Wintry weather

A deer is shown on Highway K18 in Plymouth County on Oct. 25, 2012. November has the most vehicle/deer collisions. 

Tim Hynds, Sioux City Journal file

SIOUX CITY | While Thanksgiving may bring turkeys to mind, wildlife experts say deer should be the biggest concern during the busy holiday travel season.

Autumn is when vehicle collisions with deer are the most likely, said Tom Litchfield, deer project biologist for the Iowa Department of Natural Resources. That’s because mating season coincides with the end of the harvesting season, increasing the amount of deer travelling as the animals look for cover and a mate, Litchfield said.

Plus, with daylight savings time, there’s more traffic during dawn and dusk – right when deer are on the move.

"Five times a week, the major travel times for people are the same major travel times for deer, so it all really comes together," Litchfield said.

According to State Farm Insurance claims from 2011 to 2012, the chances that a driver will hit a deer in Iowa and South Dakota are 1 in 73 and 1 in 75 respectively, the third and fourth highest rates in the country. Iowa moved up in ranking from the year before, switching spots with South Dakota.

November has the most vehicle/deer collisions, followed by October and December.

Sioux City police Lt. Mark Kirkpatrick suggests motorists drive differently to watch out for the animals.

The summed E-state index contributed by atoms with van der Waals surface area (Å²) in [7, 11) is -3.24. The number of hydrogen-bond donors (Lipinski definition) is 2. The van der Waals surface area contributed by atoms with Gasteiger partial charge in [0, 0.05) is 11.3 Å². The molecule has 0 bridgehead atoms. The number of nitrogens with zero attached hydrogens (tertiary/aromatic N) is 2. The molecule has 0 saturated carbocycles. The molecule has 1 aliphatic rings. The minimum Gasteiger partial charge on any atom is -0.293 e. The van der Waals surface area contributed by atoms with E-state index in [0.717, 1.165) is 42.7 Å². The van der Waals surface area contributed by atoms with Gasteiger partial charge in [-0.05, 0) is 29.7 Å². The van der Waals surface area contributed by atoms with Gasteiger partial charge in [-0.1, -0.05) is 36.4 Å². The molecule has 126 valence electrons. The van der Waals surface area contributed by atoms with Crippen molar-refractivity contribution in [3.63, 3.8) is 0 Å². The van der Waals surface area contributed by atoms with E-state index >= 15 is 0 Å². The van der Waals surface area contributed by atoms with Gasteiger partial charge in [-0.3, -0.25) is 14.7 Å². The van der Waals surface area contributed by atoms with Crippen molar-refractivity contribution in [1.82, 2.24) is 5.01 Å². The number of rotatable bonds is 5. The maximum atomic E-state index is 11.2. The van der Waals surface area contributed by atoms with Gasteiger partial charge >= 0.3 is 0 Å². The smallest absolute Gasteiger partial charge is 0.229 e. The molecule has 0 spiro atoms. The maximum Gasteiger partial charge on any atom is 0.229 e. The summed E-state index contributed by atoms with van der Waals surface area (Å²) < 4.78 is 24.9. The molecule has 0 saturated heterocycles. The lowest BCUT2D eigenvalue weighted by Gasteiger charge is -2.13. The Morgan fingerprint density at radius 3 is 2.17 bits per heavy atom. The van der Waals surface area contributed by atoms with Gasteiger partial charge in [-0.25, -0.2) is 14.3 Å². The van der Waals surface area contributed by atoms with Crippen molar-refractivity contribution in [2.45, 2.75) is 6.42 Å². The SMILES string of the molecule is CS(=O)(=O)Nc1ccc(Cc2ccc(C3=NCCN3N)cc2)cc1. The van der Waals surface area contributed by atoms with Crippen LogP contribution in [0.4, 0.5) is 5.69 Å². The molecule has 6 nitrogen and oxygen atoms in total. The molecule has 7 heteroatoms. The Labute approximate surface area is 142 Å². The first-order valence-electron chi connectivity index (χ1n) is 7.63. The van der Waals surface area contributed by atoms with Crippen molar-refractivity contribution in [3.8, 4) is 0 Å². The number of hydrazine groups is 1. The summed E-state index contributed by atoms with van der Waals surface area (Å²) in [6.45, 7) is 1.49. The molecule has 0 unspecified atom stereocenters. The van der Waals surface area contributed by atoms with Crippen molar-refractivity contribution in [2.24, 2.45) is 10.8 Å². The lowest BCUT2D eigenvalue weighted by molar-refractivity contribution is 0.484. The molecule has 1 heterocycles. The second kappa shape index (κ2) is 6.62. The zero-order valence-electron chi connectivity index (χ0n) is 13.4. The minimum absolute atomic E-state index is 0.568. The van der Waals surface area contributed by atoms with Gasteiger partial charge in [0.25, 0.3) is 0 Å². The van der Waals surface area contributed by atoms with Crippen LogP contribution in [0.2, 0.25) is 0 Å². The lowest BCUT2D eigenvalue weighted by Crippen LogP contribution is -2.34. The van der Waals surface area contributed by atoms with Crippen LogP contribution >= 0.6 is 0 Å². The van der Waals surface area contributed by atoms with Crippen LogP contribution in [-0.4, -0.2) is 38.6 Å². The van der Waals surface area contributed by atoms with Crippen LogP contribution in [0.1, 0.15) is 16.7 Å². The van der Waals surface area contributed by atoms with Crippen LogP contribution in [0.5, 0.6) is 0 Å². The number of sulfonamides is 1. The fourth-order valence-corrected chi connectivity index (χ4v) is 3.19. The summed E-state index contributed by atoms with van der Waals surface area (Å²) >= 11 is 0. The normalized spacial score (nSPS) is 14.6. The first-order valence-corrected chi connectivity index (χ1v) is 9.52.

"The only real way to avoid them is to drive with a longer field of view," he said. "You've got to watch the road ways much farther in front of you."

Sometimes hitting a deer can be unavoidable, Kirkpatrick said. In those situations, the best course of action is to hit the brakes and maintain direction.

"We don't recommend that people swerve. The results can be more severe than striking a deer," Kirkpatrick said. "You can swerve into oncoming traffic, a steep ditch or roll over. It's hard to keep that presence of mind, though."

Litchfield said while drivers are certainly more likely to hit a deer in the fall months, State Farm's numbers don't represent the true likelihood of a collision.

"The reason Iowa and South Dakota rank so high is because we don't have great big population centers to water the stats down," he said. "If we had a great big metro center like Chicago here in Iowa, our ranking would plummet, but the people in the country would be hitting as many deer as they've always been."

(The Sioux City Council in October 2012 voted to make it illegal for people to feed deer and wild turkeys within city limits, a move prompted in part by concerns about traffic safety.)

In reality, Litchfield said the deer population in Iowa has been drastically decreasing since 2006.

Any change in Iowa's state ranking can be trumped up to mathematical noise, he said.

"There's enough variability that it can cause the data points to jump for a year," he said. "It's just variability in the data."

AAA estimates 43.4 million Americans will journey 50 miles or more from home during the Thanksgiving holiday weekend. Ninety percent will travel by automobile. The Wednesday before the holiday will be busiest travel day, according to AAA.

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